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(NB: I'm assuming a REST service that uses URIs to identify resources, I'm aware this isn't strictly a constraint of REST)

From my understanding of HATEOAS, a client shouldn't assume anything about the URI structure provided by a service except for the initial entry point (and instead should only use URIs given to it in a structured way by the server). Does this mean the client can only use URIs given to it by the latest request, or can the client keep track of URIs received in earlier requests from the same session? If the former, which REST constraint would the latter violate?

Two examples of keeping track of URIs:

  1. In a photo viewing application, I traverse a list of photos, saving the URIs of some to a list. Then, I navigate to the "Mosaic" functionality and load all the photos from the saved URIs into the mosaic.
  2. I browse a list of products and add some to my client-side shopping cart. When I'm done, I create a new element in the Orders resource, with the products in the order specified by their URI.
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I am not sure what you mean by your opening line:

NB: I'm assuming a REST service that uses URIs to identify resources, I'm aware this isn't strictly a constraint of REST

do you mean that hyperlinks don't have to be URIs? or that hyperlinks don't have to point to resources? The former is technically true but on the internet, URIs are the only form of hyperlink, so unless you're thinking about something Completly Different, then they are URIs. If you are saying REST doesn't require that URIs identify resources, then this is just wrong. That's exactly what they identify in a RESTful API. Always.

Anyway, onward to your question:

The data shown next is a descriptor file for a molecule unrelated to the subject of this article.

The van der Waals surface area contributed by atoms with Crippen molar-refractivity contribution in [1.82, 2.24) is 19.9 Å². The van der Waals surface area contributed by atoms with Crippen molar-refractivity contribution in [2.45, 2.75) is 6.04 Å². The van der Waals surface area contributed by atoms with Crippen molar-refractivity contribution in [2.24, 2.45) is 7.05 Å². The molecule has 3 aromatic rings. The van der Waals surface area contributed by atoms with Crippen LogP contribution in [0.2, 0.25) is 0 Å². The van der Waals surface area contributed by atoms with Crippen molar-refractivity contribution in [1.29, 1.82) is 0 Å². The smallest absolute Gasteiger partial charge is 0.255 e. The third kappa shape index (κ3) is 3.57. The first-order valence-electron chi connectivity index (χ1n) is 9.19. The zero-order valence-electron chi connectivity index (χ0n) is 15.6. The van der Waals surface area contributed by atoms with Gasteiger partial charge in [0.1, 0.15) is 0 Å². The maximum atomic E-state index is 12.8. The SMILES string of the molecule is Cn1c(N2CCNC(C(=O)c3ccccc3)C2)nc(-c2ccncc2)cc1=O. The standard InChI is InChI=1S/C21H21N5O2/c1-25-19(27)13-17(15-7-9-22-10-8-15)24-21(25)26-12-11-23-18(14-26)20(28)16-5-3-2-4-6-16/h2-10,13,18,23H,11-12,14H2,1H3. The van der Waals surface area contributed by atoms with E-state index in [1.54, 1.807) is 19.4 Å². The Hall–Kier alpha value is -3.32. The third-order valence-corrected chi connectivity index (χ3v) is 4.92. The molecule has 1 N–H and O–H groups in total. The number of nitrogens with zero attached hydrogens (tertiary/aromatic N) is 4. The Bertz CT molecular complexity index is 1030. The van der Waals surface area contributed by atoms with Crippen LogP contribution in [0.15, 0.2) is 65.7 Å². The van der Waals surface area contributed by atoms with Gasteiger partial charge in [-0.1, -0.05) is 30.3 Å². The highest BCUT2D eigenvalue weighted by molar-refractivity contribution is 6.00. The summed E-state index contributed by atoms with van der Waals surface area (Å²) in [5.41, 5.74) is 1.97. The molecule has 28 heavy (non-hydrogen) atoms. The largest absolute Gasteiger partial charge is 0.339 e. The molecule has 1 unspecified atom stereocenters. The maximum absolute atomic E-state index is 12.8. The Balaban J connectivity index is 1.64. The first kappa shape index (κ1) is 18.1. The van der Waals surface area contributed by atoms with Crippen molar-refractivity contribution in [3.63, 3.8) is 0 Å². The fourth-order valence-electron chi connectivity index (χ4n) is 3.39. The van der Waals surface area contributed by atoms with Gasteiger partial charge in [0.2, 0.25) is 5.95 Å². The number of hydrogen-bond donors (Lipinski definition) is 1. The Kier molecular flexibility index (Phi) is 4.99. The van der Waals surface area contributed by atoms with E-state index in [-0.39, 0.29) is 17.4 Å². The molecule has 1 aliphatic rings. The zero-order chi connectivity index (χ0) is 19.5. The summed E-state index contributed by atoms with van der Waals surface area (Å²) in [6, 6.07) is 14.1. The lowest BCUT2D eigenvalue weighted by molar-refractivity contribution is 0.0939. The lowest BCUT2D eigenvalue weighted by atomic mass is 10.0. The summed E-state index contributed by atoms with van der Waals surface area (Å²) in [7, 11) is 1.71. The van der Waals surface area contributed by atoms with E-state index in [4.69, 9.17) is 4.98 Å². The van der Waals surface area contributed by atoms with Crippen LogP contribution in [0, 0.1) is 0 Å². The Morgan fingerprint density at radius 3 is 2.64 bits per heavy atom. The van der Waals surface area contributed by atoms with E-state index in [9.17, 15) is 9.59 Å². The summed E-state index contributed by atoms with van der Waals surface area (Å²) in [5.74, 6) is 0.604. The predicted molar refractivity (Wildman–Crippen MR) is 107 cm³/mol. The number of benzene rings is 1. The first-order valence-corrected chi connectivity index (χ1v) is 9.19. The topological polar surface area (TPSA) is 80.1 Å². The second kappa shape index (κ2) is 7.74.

Does this mean the client can only use URIs given to it by the latest request, or can the client keep track of URIs received in earlier requests from the same session?

Yes, a client can cache previous responses. If they are 'fresh' (per the Expires or max-age headers) then the client can use them immediatly. If they are 'stale' (max-age/Expiry time exceeded) then the client MAY re-request the resource using a conditional request (e.g. If-Modified-Since), but it doesn't have to.

Neither of your examples constitute a REST violation. On the contrary, they are both wonderful examples of the simplicity of the system!

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I meant that hyperlinks don't have to be URIs, though I've never actually seen a RESTful system that uses another resource identification standard. –  Shea Levy Dec 3 '12 at 19:24
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This is a series of hypertext documents published in the form of a codex. They use a ID number and human-readable relations to navigate. I have converted one to XHTML (unpublished work, as I do not own the rights) using IANA link relations + a few custom rels. State is held client-side and submitted upon each request in the form of a Cookie. The server uses this passed-in state to alter the representation delivered so as to hide unavailable options. (e.g. it doesn't let you "drink the potion" if you never picked it up.) –  Nicholas Dec 4 '12 at 7:58

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